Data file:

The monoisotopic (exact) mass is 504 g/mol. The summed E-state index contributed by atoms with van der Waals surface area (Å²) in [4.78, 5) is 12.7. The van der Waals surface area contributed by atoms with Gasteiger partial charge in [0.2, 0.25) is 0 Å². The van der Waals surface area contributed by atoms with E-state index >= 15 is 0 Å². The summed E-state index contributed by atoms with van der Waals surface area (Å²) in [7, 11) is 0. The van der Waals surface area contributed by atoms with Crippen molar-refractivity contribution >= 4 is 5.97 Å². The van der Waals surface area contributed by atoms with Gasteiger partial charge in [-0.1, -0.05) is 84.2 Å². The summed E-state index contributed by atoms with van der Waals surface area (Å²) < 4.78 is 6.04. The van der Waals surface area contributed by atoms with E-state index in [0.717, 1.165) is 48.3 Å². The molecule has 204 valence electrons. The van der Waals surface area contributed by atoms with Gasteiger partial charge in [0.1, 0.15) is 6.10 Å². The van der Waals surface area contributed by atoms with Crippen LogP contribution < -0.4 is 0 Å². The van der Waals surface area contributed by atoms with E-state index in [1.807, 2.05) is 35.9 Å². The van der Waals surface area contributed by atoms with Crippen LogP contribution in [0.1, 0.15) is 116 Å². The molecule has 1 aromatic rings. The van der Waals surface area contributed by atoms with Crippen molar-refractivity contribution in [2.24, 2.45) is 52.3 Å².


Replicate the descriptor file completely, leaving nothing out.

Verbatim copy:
The monoisotopic (exact) mass is 504 g/mol. The summed E-state index contributed by atoms with van der Waals surface area (Å²) in [4.78, 5) is 12.7. The van der Waals surface area contributed by atoms with Gasteiger partial charge in [0.2, 0.25) is 0 Å². The van der Waals surface area contributed by atoms with E-state index >= 15 is 0 Å². The summed E-state index contributed by atoms with van der Waals surface area (Å²) in [7, 11) is 0. The van der Waals surface area contributed by atoms with Crippen molar-refractivity contribution >= 4 is 5.97 Å². The van der Waals surface area contributed by atoms with Gasteiger partial charge in [-0.1, -0.05) is 84.2 Å². The summed E-state index contributed by atoms with van der Waals surface area (Å²) < 4.78 is 6.04. The van der Waals surface area contributed by atoms with E-state index in [0.717, 1.165) is 48.3 Å². The molecule has 204 valence electrons. The van der Waals surface area contributed by atoms with Gasteiger partial charge in [0.1, 0.15) is 6.10 Å². The van der Waals surface area contributed by atoms with Crippen LogP contribution < -0.4 is 0 Å². The van der Waals surface area contributed by atoms with E-state index in [1.807, 2.05) is 35.9 Å². The van der Waals surface area contributed by atoms with Crippen LogP contribution in [0.1, 0.15) is 116 Å². The molecule has 1 aromatic rings. The van der Waals surface area contributed by atoms with Crippen molar-refractivity contribution in [2.24, 2.45) is 52.3 Å².